At a November listening session hosted by Puerto Rico’s federally appointed fiscal management board, University of Puerto Rico-Mayagüez professor Marcel Castro Sitiriche was set to testify on the island’s education system. 

Castro Sitiriche, a professor of electrical engineering, was there on behalf of the university's professors' association. As he stood among the crowd gathered at the Automobile Accident Compensation Administration building in San Juan*, he spoke about the future of his university, but he also criticized conflicts of interest he perceives among members of the fiscal board. 

Rather than endure Castro Sitiriche’s remarks, he said meeting managers simply turned off his microphone. 

“It’s ironic they called it a listening session,” he said.

It wasn’t the first time professors had publicly criticized the fiscal management board. But Castro Sitiriche said that incident -- which the board did not confirm -- smacks of larger issues at work in Puerto Rico. Castro Sitiriche and other Puerto Rican professors who specialize in energy and sustainability told Greentech Media they feel sidelined in conversations about the future of Puerto Rico’s grid.

The island remains in a dire energy crisis -- about 10 percent of customers still live without electricity more than five months after the devastating hurricanes -- and Governor Ricardo Rosselló plans to privatize the island's utility company and sell off its assets. The energy commission filed a lawsuit this week against the fiscal board to assert its regulatory control over the utility. At the same time, a swath of mainland and international clean energy and construction companies are pouring into Puerto Rico with promises to remake the energy system as a renewables-dominant model that could act as a test case for the rest of the globe. 

It’s the “blank slate” point of view that strikes many professors as problematic, at a time when the expertise of academics who have studied Puerto Rico’s electric system for decades is more important than ever. 

“Hurricane Maria brought a whole new set of stakeholders from outside, like Tesla and FEMA, or Governor Cuomo,” said Marla Pérez Lugo, an environmental sociologist at UPR-Mayagüez. “All of those are right now putting their hands into energy policy in Puerto Rico.”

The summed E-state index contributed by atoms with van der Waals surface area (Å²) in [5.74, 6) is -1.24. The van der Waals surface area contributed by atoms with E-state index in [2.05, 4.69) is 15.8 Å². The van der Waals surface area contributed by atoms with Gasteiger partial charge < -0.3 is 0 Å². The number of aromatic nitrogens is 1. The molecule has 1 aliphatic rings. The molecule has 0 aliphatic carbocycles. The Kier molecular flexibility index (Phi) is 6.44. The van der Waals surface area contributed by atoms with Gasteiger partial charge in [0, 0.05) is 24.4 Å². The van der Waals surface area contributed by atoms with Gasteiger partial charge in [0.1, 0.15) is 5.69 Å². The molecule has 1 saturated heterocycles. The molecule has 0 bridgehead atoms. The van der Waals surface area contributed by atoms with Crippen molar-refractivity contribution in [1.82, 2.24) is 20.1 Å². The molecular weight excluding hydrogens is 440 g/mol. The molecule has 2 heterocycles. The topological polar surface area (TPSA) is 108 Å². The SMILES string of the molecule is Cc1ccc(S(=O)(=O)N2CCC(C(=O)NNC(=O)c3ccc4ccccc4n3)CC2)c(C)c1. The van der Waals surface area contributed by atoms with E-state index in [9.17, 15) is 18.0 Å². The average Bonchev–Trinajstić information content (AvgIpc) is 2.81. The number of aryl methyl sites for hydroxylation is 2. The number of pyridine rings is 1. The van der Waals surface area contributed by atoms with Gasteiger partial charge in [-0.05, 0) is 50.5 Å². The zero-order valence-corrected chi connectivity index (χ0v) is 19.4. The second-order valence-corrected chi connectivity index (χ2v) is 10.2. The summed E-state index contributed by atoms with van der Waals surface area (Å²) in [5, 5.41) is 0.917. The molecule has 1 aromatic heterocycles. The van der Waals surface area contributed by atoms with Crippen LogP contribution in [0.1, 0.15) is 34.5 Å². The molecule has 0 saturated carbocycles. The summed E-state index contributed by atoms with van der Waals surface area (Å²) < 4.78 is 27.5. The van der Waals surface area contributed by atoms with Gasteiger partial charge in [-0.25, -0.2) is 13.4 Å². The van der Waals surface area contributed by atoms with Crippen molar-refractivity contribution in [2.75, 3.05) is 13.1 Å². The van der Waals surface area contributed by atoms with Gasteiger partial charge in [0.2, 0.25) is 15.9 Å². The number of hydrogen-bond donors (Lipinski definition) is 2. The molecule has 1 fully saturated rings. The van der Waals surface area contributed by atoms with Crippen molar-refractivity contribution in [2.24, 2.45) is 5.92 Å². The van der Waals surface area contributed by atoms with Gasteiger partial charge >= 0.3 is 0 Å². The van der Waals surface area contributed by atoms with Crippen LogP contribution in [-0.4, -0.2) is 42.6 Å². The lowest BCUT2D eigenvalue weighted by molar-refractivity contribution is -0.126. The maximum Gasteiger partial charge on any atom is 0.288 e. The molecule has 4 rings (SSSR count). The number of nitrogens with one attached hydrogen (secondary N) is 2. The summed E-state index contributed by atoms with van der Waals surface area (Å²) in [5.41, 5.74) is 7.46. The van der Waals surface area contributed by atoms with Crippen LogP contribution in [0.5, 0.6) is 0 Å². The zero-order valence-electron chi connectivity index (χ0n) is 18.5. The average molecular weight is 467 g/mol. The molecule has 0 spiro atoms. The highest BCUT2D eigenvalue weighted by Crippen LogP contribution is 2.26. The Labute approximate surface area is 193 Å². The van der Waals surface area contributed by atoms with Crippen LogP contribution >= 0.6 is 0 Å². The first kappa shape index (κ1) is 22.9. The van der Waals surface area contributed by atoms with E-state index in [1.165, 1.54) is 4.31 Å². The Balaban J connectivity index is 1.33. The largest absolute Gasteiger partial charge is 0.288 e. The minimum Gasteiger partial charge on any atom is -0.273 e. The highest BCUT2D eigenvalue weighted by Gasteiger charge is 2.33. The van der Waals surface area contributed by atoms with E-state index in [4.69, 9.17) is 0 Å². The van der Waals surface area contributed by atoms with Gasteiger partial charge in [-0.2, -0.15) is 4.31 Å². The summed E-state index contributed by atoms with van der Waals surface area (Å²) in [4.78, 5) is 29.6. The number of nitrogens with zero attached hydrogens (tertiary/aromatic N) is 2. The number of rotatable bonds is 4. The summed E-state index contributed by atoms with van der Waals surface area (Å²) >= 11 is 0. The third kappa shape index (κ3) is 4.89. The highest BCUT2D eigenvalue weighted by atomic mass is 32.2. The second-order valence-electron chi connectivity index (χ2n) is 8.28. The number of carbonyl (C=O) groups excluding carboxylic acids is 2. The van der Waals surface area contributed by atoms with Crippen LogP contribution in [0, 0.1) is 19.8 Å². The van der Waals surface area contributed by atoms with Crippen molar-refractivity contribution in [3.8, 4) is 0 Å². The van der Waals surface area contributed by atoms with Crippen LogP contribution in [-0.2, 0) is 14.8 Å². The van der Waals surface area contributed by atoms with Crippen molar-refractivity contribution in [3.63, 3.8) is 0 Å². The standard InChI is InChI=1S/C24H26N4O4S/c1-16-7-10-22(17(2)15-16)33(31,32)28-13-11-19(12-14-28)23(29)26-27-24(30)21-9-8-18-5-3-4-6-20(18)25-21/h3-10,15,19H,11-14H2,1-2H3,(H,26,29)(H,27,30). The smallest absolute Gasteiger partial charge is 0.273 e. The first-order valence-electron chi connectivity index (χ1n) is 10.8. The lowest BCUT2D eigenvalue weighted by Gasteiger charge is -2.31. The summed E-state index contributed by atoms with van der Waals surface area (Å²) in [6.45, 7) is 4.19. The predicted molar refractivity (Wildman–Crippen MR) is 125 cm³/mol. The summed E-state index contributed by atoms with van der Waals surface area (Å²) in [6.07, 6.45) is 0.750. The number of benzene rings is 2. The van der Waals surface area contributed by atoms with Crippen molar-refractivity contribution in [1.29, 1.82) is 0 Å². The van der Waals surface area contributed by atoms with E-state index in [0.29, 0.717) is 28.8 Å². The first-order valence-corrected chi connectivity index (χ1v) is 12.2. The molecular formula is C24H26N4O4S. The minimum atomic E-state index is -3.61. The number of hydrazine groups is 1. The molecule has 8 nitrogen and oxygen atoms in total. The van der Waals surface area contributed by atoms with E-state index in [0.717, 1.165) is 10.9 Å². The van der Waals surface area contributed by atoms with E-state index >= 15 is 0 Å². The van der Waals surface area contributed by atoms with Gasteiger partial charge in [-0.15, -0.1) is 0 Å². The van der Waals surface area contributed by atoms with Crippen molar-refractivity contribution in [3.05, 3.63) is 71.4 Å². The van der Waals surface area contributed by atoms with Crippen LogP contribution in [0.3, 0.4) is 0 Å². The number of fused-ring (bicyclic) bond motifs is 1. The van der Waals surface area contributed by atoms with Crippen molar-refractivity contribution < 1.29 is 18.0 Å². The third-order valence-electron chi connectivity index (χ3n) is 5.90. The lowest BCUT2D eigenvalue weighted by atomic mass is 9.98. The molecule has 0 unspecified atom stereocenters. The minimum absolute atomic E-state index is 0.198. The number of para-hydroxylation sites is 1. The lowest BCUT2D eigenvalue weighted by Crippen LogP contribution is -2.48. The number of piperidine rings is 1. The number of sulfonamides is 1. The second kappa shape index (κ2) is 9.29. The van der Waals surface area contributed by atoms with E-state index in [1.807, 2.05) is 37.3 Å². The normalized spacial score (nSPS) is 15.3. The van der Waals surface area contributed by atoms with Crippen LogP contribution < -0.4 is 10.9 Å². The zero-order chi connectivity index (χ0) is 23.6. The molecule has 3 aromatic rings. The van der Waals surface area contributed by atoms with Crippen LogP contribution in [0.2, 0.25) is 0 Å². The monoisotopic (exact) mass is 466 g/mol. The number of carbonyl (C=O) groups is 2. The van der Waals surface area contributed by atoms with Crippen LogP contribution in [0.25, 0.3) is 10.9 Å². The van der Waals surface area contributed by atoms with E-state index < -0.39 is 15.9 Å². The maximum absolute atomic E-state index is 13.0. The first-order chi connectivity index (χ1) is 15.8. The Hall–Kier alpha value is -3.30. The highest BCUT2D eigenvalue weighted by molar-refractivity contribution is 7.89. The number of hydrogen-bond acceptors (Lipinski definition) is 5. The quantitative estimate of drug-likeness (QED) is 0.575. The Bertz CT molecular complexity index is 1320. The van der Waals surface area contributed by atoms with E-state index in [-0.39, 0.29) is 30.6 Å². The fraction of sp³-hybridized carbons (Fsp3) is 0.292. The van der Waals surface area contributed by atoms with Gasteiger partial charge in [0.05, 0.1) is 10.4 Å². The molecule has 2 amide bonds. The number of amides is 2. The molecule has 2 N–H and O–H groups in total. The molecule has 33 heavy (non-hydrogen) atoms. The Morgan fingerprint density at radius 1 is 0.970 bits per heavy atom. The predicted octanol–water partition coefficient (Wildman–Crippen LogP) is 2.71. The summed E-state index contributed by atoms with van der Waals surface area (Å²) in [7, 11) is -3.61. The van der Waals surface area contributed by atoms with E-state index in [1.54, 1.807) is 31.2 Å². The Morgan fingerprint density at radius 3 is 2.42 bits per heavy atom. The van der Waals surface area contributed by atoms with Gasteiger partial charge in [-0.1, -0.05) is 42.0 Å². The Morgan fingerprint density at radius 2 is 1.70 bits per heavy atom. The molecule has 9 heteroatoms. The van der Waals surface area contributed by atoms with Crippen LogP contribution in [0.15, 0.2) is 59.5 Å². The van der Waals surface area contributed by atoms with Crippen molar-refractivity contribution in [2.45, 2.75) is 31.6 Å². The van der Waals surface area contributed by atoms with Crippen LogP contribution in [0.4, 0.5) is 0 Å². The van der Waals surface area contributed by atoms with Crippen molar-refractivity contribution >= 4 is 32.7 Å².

Aside from a few researchers who have managed to break into talks, Pérez Lugo said, “We have not been able to get into the conversation.”

Instead, they’ve resorted to submitting comments via public processes and speaking with members of the media in hopes that their views will be disseminated or considered in policymaking.

“There is not a lot of institutional involvement of the university in policymaking at all,” said Pérez Lugo. 

“In energy in particular,” added Cecilio Ortiz García, a professor at UPR-Mayaguëz that focuses on public policy and energy policy. He is also Pérez Lugo’s husband. 

Professors including Pérez Lugo and Ortiz García founded the Instituto Nacional de Energía y Sostenibilidad Isleña (INESI) in 2015 to change that. A coalition of energy-focused faculty members at the island’s universities, INESI fosters collaboration among researchers, encourages policy dialogue, and promotes sustainable community energy projects. 

But even with that coalition, and the comments and plans professors have submitted officially and unofficially, Pérez Lugo and Ortiz García said academics have largely gone unheard in post-Maria decision-making. 

“Much more needs to be done by the territorial government to not only listen to, but also to integrate fully the concerns, insights and experiences of local energy studies scholars, such as those from INESI,” said Catalina de Onís, a rhetorical studies scholar and professor at Willamette University who recently published a journal article on energy colonialism in post-Maria Puerto Rico. 

“Without these non-governmental leaders, a just transition to decentralized, renewable and sustainable energy systems that reimagine power -- both in terms of electricity and human relationships -- will not be achieved.”